Home » After Midnight Is Dramatic Horror Balanced with Comedy

After Midnight Is Dramatic Horror Balanced with Comedy

After Midnight is one of those films that will have very mixed reviews depending upon the viewer. It’s a film that delivers an equal dose of comedy and drama, with a dash of horror to satisfy those looking for a scare.

Before I dive into what worked for me and what I struggled with, I’ll share the synopsis. After Midnight follows the story of Hank (Jeremy Gardner) and Abby (Brea Grant). The film begins with a brief introduction to their storybook romance, which is shown in flashbacks. We then see that Hank is alone and left with questions, as Abby departed their home with only a vague note left behind.

Hank’s life is now nearly in shambles in her absence. To complicate the matter more, ever since Abby left, a dangerous creature appeared in her wake. Hank spends his nights waiting for the creature’s arrival and attempts to protect his home. His days are spent at the bar he owns, where he commiserates with his friends.

This is where I veer away from any further spoilers in the plot and talk about what I enjoyed most. First off, the humor carries the film, and Henry Zebrowski as Hank’s best friend, steals the show. The film would be very melancholy and dry in parts without the humor.

See Also: 5 Horror Comedies That Are Funnier Than They are Scary

After Midnight is centered on the relationship between Hank and Abby. We learn the foundation of their partnership through flashback scenes placed throughout the film. At the start, I expected a portrayal of an unrealistically perfect relationship. You know—the kind we only see on film or portrayed on social media.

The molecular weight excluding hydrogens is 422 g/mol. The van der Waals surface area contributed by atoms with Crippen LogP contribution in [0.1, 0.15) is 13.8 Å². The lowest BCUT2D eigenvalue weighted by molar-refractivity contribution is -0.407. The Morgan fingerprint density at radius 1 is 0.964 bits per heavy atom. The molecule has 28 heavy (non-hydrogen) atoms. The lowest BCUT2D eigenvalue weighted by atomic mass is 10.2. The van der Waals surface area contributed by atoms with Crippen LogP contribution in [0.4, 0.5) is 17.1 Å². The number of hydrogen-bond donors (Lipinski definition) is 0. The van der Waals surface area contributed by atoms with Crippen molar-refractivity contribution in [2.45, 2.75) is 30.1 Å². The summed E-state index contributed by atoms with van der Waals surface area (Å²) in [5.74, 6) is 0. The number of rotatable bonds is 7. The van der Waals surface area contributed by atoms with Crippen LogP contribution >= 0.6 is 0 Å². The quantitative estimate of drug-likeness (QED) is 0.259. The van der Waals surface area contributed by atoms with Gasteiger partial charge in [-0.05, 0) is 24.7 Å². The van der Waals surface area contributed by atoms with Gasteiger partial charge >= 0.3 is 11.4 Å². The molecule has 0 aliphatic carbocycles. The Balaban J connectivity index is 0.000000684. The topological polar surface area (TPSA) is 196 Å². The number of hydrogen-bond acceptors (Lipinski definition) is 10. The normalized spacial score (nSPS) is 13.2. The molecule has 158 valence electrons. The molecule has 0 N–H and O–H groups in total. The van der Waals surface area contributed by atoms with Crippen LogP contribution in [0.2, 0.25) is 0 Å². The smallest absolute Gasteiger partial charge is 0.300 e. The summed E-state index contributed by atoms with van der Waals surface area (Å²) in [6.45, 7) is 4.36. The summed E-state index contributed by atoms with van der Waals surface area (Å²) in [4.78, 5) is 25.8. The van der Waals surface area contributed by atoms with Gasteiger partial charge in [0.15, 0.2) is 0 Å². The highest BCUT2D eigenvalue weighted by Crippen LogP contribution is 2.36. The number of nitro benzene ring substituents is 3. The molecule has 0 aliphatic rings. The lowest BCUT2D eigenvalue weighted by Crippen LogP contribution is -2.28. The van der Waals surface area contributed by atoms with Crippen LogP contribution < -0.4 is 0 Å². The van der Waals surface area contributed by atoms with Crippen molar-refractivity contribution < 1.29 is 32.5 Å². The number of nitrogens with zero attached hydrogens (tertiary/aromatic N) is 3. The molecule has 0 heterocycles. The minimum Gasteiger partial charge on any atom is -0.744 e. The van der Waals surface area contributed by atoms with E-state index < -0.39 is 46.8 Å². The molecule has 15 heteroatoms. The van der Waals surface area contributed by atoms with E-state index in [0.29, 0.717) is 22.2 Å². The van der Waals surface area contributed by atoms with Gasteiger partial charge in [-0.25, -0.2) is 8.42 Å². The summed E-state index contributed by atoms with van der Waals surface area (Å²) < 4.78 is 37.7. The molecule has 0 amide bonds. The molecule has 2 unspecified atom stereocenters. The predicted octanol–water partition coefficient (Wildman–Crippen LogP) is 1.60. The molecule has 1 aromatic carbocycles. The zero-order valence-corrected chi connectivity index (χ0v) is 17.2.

However, I was proven wrong. We’re given a glimpse of the struggles amid the happy flashbacks. The scenes between Hank and Abby are well done, and I especially enjoyed the serious conversation that takes place later in the film. Ultimately the portrayal of the relationship was realistic and relatable, and this aids in developing empathy for the characters.

Don’t go into this one expecting a steady stream of scares, but know that the limited moments of horror are worth the wait. Jump scares are often overused in horror films, but when they are done right, it’s a thing of beauty. There were a couple of great moments involving the creature that stand out in my mind’s highlight reel.

I struggled with a few aspects of this film. One of which was that it took a bit to get going. As mentioned, I wasn’t sure about it at the beginning. I thought it might be a bust for me initially, but those first scenes where Hank is with his friends pulled me in.

I was expecting more suspense and thrill, but it was ultimately a relationship drama with spattering of horror here and there. Despite some of the more intimate scenes that I enjoyed, I found myself more invested in the secondary characters than the two leads. This had nothing to do with the acting, as everyone in the cast delivered a solid performance. For me, the friends and family of Hank and Abby displayed more charisma and humor. This is what held my interest throughout the film, along with curiosity over the mysterious creature.

I went into this film unfamiliar with the previous work of director/actor Jeremy Gardner. I suspect that fans of his other films will enjoy After Midnight as they have more insight into what to expect.

Reviews, of course, are subjective reports of a film’s rating. Viewers will ultimately decide for themselves if a film is enjoyable. This one gets a middle-of-the-road rating from me. However,

I expect to see ratings on both ends of the spectrum once I read others’ reviews. If you’re into comedic horror with a close-up on relationship drama, I recommend adding this one to your watch list.


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